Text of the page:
26
                  experience with the loan programmes and the transition from
                  a grant to a loan programme.
                  What are the similarities and what differences in the
                  programme designs? What have been the problems? What
                  have been the results? What lessons have been learned?
                  And: Should organisations always be advised to use loans as a
                  tool for financing the beneficiaries‟ income generation
                  activities, or does it depend on the situational context,
                  characteristics of the beneficiary group or of the
                  implementing agency and other factors?


17.30 hrs         Closure




Day 2: 16th March 2006


                                                                            27
9.00 – 9.30 hrs.     Presentation by Group 1 of the results of their discussions of
                     the previous day.

9.30 – 10.15 hrs.    Discussion


10.15 – 10.30 hrs.   Short break


10.30 – 11.00 hrs.   Presentation by Group 2 of the results of their discussions of
                     the previous day.


11.00 – 12.00 hrs.   Discussion


12.00 – 13.00 hrs.   Lunch



13.00 – 15.45 hrs.   Programme to      be   defined    (after   consultation   with
                     participants)


15.45 – 16.00 hrs.   Closure




NOTE

The issues noted and expounded on, on page 21 that is, grants vs. loans
,repayment of loans, the complex nature of linkage to main stream MFIs, attitude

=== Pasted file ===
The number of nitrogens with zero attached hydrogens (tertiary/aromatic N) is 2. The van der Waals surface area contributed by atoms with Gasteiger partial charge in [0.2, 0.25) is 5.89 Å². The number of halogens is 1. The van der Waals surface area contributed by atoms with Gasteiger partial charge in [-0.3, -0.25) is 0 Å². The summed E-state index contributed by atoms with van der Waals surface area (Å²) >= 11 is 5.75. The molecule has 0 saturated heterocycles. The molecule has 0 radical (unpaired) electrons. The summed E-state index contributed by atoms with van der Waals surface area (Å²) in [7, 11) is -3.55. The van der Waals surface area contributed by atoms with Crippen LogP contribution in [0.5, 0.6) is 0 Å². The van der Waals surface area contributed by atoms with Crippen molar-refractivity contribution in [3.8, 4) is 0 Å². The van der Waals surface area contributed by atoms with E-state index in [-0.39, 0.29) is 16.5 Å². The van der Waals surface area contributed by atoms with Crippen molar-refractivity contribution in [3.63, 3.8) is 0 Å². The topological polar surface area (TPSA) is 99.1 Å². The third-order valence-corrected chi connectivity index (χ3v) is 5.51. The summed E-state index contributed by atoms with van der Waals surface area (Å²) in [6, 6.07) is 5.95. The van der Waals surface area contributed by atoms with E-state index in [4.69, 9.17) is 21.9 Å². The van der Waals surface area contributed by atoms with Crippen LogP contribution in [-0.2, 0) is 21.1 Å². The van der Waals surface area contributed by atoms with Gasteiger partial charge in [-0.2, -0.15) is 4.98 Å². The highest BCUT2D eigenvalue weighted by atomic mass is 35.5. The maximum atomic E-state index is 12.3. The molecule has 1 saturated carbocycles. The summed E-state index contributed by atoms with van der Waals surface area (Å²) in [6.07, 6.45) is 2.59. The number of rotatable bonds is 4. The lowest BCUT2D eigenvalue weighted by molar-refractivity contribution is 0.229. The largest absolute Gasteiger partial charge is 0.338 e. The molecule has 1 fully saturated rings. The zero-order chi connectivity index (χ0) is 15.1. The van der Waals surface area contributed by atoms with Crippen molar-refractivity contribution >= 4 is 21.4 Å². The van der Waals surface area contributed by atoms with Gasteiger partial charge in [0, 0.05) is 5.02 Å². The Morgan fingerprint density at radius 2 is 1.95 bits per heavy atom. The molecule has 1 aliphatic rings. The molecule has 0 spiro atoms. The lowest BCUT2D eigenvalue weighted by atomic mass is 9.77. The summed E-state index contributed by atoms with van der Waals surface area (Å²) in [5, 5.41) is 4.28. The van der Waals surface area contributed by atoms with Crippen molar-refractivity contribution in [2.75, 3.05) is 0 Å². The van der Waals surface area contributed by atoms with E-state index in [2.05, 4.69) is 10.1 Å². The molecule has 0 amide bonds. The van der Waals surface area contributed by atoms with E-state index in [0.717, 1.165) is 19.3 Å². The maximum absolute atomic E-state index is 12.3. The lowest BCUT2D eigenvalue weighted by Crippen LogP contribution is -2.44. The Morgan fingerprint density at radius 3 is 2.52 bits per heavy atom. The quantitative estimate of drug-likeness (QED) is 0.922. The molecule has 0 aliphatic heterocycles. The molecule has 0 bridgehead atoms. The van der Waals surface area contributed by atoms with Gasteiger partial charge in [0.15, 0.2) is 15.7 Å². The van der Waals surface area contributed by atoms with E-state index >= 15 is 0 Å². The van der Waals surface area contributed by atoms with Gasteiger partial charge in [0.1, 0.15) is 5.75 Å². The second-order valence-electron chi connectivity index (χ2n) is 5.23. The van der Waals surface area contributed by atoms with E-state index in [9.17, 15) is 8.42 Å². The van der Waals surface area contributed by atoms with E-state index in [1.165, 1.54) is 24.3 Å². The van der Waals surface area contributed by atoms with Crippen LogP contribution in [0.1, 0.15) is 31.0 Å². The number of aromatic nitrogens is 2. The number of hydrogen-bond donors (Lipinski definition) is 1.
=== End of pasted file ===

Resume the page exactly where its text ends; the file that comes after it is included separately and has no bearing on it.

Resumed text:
,group dynamics ,charity vs. repayments would have been otherwise been part of
the annex. They are crucial issues that emerged during various stages of the
discussions during the workshop. It was not an assignment given to any group but
some of my key observations.




                                                                                28
The table below summarizes the contacts of various representatives from
Different organizations




 1.   PETER M. KARIUKI APDK- EMBU          P.O. BOX33, EMBU
                       BRANCH              E-MAIL: apdkembu@yahoo.com
                                           TEL. 0722353035

 2.   ALICE MUNALKA     UDPK               P.O. BOX13488 -00800 NAIROBI
                                           TEL: 4443830

 3.   CONSILETA         APDK- MOMBASA      0733273544
      MAUMBINJI                            474078471840 470271

 4.   SHITAYE           EFPD - ETHIOPIA    250 – 11- 1232553
      ASTAWES                              E-MAIL: efpd@ethionet.et

 5.   NICODEMUS      APDK - KISII          TEL: 0721 583 543
      KARAU
 6.   GINASON JANDWA LCI- TAMANIA          MOBILE: +255744644602
                                           E-MAIL:
                                           tanzaniacheshire@hotmail.com

 7.   JOICE W. KIMANIDAGORETTI             MOBILE: 0726747104
                     GACHUI
 8.   BONFACE KABURU TECILIEN              CELLPHONE 0734 – 557935
                     INSTITUTE  FOR        BOX 74828 – 00200 NAIROBI
                     EMPOWERMENT           E- MAIL: t- empowerment

 9.   TITUS CHEYA       K REP BANK         BOX           25363-006,TELL
                                           0203871511
                                           EMAIL-tcheya@k-repbank.com

 10. ACHAYO ROSE        NUDIPU             P.O BOX 8567KAMPALA,TEL:
                                           +256-41-5640179.
                                           E mail: nudipu@utonline.co.ug

 11. TIGABU             CBM                EMAIL.tigabugm@ethionet.et
     GEBREMEDHIN                           Tel: +251 911235169

 12. ANNE LEYMAT        HI                 EMAIL.aleymat@handicap-
                                           international.org

 13. JORAM KISUNA       HI                 EMAIL.kisuna2003@yahoo.com

 14. TON DE KLERK       CONSULTANT         EMAIL.klerkton@yahoo.com